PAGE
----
7 Tips to Start a Successful Restaurant Business

7 tips for starting a restaurant

 

Guest Post

Written by Susan Brooks

The food industry isn’t and will never be a dying business trend (unless the entire world’s population decides to go on a diet). The number of consumers increases year after year. The demand for food also needs to keep up. Without our day-to-day grub, we cannot go about the day’s activities.


Every day, I see a new restaurant being built in my city. The brick-and-mortar slowly coming into place. And this gets me all juiced up because I think the most pleasurable thing in life is getting to try out new food!

The food industry is booming in nearly every nation. Restaurant owners need to think of ways on how to be ahead of the curve. They want to let everyone, young and old, men and women, to taste their delectable specialty dishes (good food should never go to waste), but with a workable master plan, of course.

Whether you’re putting up a small-scale or big-scale café, there’s no need to scratch your head anymore. I’ve summed up seven tips to start a successful restaurant business.

1   Figure Out Your Target Market

Putting up a restaurant is a tedious process, mind you. You can’t simply create something out of thin air without the proper steps. Because this is a very competitive niche, you have to find out how you can outperform the others.

First off, think of what type of restaurant can dominate the market. (Tip: When fiddling with this industry, it’s good to have the know-how on your particular niche.) Then, research on the market conditions in the area, like social status of consumers (yes, this is important), competitors, food trends, and whatnot.

2   Plan Down to the Last Detail

Remember I mentioned a master plan of some sort? This is when you should start. Once you have all the data needed, you can then adjust your plan around that data but not to the extent of making drastic changes. Also, this is the time to plan every aspect of your restaurant business like marketing, operations, funding, theme, menu, and even the supplies you need (tables, chairs, utensils, equipment). This is where you can evaluate the capital investment too.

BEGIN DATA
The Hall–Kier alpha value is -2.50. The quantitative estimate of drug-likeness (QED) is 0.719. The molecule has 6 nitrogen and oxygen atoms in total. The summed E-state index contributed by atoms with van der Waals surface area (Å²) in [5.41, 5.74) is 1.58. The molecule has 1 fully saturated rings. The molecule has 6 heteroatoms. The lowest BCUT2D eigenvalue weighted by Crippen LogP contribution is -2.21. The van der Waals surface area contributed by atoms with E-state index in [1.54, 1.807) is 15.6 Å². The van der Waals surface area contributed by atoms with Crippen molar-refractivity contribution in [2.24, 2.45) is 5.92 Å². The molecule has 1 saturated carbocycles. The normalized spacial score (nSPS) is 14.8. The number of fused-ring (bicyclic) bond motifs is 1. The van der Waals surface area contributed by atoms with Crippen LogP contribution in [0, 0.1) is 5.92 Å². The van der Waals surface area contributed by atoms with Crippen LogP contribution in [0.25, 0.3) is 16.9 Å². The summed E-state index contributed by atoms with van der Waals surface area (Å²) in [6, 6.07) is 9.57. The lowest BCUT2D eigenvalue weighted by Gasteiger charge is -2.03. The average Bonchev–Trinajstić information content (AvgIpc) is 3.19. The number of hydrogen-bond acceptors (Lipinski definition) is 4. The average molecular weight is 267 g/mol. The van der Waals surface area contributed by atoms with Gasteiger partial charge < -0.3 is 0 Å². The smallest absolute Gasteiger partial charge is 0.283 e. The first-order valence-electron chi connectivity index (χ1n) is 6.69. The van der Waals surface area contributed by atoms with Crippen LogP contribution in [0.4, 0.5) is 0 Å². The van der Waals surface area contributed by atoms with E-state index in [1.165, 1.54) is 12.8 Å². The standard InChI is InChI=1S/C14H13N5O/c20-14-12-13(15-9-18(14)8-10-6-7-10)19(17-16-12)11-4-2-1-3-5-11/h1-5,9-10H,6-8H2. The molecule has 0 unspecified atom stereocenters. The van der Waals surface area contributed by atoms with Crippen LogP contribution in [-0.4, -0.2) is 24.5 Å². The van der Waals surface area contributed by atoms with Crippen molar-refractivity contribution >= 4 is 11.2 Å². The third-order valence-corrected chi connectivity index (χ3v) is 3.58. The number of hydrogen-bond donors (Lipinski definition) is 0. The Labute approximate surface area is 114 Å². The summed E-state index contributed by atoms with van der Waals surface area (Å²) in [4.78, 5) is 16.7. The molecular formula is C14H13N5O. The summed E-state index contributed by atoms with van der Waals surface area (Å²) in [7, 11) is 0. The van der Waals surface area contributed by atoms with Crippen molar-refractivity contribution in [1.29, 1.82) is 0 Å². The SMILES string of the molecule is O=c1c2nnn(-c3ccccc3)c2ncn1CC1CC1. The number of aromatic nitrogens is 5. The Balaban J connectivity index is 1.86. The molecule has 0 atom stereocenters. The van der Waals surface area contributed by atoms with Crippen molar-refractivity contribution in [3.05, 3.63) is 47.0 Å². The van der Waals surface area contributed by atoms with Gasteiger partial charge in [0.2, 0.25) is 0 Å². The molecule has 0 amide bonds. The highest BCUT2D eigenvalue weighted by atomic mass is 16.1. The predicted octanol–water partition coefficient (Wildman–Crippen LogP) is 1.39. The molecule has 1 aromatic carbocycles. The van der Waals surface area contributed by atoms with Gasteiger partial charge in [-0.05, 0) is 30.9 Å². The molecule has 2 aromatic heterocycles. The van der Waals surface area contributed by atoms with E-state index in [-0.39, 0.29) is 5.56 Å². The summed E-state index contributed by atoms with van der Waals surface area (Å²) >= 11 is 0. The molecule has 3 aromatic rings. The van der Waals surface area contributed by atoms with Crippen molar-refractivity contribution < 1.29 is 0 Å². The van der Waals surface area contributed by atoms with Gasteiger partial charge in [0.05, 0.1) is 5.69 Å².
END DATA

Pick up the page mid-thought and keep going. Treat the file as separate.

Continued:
3    Get the Funds

Now that you know how much (or how little) you need, determine a sustainable source of funds for the first few months, say, the first 12 months. Studies show that a successful restaurant will get back its original investment after two years, and most average restaurants would take four to five years. Patience is a virtue, my friend.

You can opt for financing or use your own savings but if you’re backed up against the wall in terms of capital, please don’t bother until you’re financially ready. If you’re lucky and successful, a breakeven revenue is a great way to jumpstart your business. But keep in mind that a continuous budget for cash flow is needed for the first couple of months.

4   Location, Location, Location

Location is everything in a restaurant business and I can’t stress that enough. Look for a busy area where a lot of people frequent. Also, it’s good to widen your target market. Make it an equally kid-friendly or adult-friendly space; there are a lot of Kids Friendly Cafes in KL (in Malaysia, one area I am familiar with.) Also, does having no parking space get you agitated? (It does to me) A huge parking space always attracts sdaily motorists. But for some, who aren’t blessed with private vehicles, make sure it’s a location which is accessible via public transportation.

5   Stand Out from the Rest

In the food industry, having a specialty dish is what people will always come back to your restaurant for. Don’t blend with your competitors. Make sure you offer something they don’t have or offer the same thing but a hundred times more delicious and unique!

6   Hire Only the Best Chef

You need someone to be at the helm in the kitchen; someone who has expertise and experience. Hiring an inexperienced chef might crumble under pressure. In case you don’t know, this industry is a bit rough as you need a lot of multi-tasking. If your business has a very slow service, consumers will most likely never want to come back. (No one wants to go hungry waiting for their food.) Also, treat your chef and staff right. If you don’t, they’ll end up quitting and it’s going to be hard to have the same quality of delectable dishes your customers are already used to.

7   Marketing is Paramount

Now that you’ve got everything up and going. How will you let the people know that you exist? The best marketing strategy these days is by word of mouth but to aid that, a good website is the next best thing. People search the internet almost all the time for reviews about products, services, and food! And through a website, you can be sure you’re reaching an array of consumers geographically.


Author Bio: Susan Brooks, driven by the passion for blogging, writes about beauty, fashion, food, travel and more. She loves to spend her time travelling, researching the latest fashion trends and all that inspire women. She also blogs at LaceyBunny, a fast-growing online media & community platform that is specifically designed for women.